thunderstorms returns to the forecast area. Severe storms are not
expected as CAPE is less than 1000 J/kg and surface to 6 km shear
less than 20 knots, but some storms may be strong. One limiting
factor may be moisture as advection may not be strong enough for
widespread storm development. Surface relative humidity will be
between 20 and 35 percent for most areas with dew points in the 40s
to 50s. Rain chances do appear to improve later in the night as the
trough advances east into areas of better moisture.
.LONG TERM...(Thursday through Tuesday)
Issued at 247 PM CDT Tue Sep 13 2022
Additional rainfall chances exist Thursday through Saturday as an
upper level trough deepens over the West Coast and several
shortwave troughs will move east ahead of this feature. A surface
trough will slowly move east through Nebraska, providing a lifting
mechanism for storm development. The possibility for severe
weather appears low at this time, although there is an indication
of increased CAPE on Friday and Saturday which may be the best
chances for stronger thunderstorms.
Exceptionally hot weather is possible again early next week. A
trough over the western United States will continue to draw warm air
into the Great Plains. Long range guidance is picking up on highs 20
to 30 degrees above normal, through these temperatures are
moderated in the forecast through bias correction. Temperatures
should begin to cool once again on Tuesday as a cold front
approaches from the northwest.
.AVIATION...(For the 00Z TAFS through 00Z Wednesday evening)
Issued at 620 PM CDT Tue Sep 13 2022
VFR conditions are expected to prevail through tomorrow evening.
Scattered thunderstorms are anticipated across much of western and
north central Nebraska tomorrow afternoon, though confidence
remains too low for any TS mention at both LBF and VTN for now.
Winds remain southerly and increase tomorrow afternoon, with gusts
of 25 to 30kts anticipated.
Issued at 256 PM CDT Tue Sep 13 2022
The return of summer-like temperatures and high pressure overhead
have resulted in very dry air today, especially across western
Nebraska where humidity values fell into the lower teens. The lack
of gusty winds precludes any critical fire weather concerns.
Elevated fire weather continues tomorrow, but mainly for gusty
winds. Moisture begins streaming into the region, which holds
humidity above critical thresholds, but southerly winds will gust
above 30 mph at times. Isolated to scattered thunderstorms will
affect the Sandhills from late afternoon through the late evening
hours, then again on Thursday and Friday. Potential for wetting
rain seems to be localized, although more widespread precipitation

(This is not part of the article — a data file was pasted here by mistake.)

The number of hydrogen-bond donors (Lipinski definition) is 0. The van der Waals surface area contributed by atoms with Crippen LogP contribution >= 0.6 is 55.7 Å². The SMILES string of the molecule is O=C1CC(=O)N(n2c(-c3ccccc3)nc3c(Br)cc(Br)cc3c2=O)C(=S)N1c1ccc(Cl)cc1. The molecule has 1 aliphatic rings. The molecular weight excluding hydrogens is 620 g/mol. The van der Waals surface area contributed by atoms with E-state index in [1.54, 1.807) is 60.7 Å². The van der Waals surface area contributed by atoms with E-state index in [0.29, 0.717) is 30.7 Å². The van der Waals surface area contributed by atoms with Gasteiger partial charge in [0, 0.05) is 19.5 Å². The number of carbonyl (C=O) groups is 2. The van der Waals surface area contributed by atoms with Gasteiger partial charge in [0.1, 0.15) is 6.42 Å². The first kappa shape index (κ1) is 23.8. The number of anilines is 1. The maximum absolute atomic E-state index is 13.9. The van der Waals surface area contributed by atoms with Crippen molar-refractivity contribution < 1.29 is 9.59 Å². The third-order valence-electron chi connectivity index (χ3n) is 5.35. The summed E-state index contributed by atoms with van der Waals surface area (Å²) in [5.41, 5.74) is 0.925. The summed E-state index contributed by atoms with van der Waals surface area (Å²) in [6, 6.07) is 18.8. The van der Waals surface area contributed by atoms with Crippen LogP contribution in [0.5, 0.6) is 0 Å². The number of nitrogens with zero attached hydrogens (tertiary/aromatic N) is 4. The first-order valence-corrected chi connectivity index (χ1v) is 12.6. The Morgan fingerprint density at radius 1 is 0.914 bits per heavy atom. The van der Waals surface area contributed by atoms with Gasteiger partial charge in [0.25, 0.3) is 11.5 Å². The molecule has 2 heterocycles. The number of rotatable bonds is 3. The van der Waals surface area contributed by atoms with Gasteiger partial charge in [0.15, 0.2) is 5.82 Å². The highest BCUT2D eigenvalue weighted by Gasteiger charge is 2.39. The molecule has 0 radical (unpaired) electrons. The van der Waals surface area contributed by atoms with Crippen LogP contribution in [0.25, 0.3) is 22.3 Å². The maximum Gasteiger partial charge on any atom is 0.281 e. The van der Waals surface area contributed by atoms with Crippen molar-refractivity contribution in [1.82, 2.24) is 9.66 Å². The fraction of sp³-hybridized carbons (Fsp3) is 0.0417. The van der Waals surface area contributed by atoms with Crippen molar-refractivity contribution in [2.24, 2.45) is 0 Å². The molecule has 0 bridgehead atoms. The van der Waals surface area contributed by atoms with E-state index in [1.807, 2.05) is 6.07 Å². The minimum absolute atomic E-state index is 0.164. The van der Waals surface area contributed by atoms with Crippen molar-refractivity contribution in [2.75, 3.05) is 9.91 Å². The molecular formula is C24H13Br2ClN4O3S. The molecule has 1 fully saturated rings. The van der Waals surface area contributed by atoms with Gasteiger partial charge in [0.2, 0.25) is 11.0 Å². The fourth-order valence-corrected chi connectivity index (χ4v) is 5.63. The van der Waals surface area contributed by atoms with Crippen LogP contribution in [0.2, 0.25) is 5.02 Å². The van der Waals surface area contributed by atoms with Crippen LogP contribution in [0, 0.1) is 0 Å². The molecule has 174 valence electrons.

is possible Thursday evening across north central Nebraska (zone
209, eastern 208). A cool front will also result in a rapid wind
shift from south to northwest on Thursday. Looking ahead,
temperatures rebound and humidity drops again Sunday into Monday.
Depending on winds, critical conditions are possible, especially
Area Forecast Discussion
National Weather Service San Francisco Bay Area
535 PM PDT Tue Sep 13 2022
.SYNOPSIS...Cooler than normal temperatures are expected to persist
across the region through late week with breezy onshore winds at
times. There will also be the potential for light rainfall late in
the weekend followed by the development of offshore winds and
slightly warmer temperatures early next week.
.DISCUSSION...as of 02:01 PM PDT Tuesday...Mostly sunny sky
conditions prevail over the region with a few to scattered low-
level clouds bumping up again the North Bay and San Mateo County
coastlines as well as the East Bay Hills. Satellite imagery is
showing even these clouds beginning to dissipate as conditions
begin to dry out in the boundary layer. Even with the abundant
sunshine, temperatures are running a few to as much as 10 deg F
cooler compared to 24 hours ago. This is in response to the
cooling air mass aloft as a mid/upper level low pushes inland over
A similar pattern will persist into Wednesday with temperatures
below seasonal averages, generally running in the mid/upper 60s at
the coast to mid 70s inland. Additionally, the HRRR and other short-
range guidance do show low-level clouds developing once again late
tonight before spreading locally inland. Breezy onshore winds are
also likely to persist through midweek, with gusty winds in the
favor passes and coastal gaps. Only slight warming is anticipated on
Thursday and Friday with a few interior locations peaking in the
lower 80s as broad troughing persists over the region.
By Saturday the mid/upper level pattern will begin to change with a
low pressure system developing over the Bay of Alaska. The forecast
models are becoming better aligned with the track of the mid/upper
level low dropping down the Pacific Northwest coast and eventually
down the California coast this weekend. As such, a frontal system is
likely to push southward into northern California and interact with
precipitable water values close to an inch. With enough forcing,
may see light precipitation spread from north to south across the
region on Sunday. Currently, it looks as though rainfall amounts
will range from a few hundredths of an inch to a tenth of an inch in
the coastal hills. This is still an evolving pattern with details
likely to change in the coming days.
The next impact of note would be once the aforementioned mid/upper
level system shifts inland early next week. Forecast models continue
to indicate a reinforcing trough dropping into the Pacific Northwest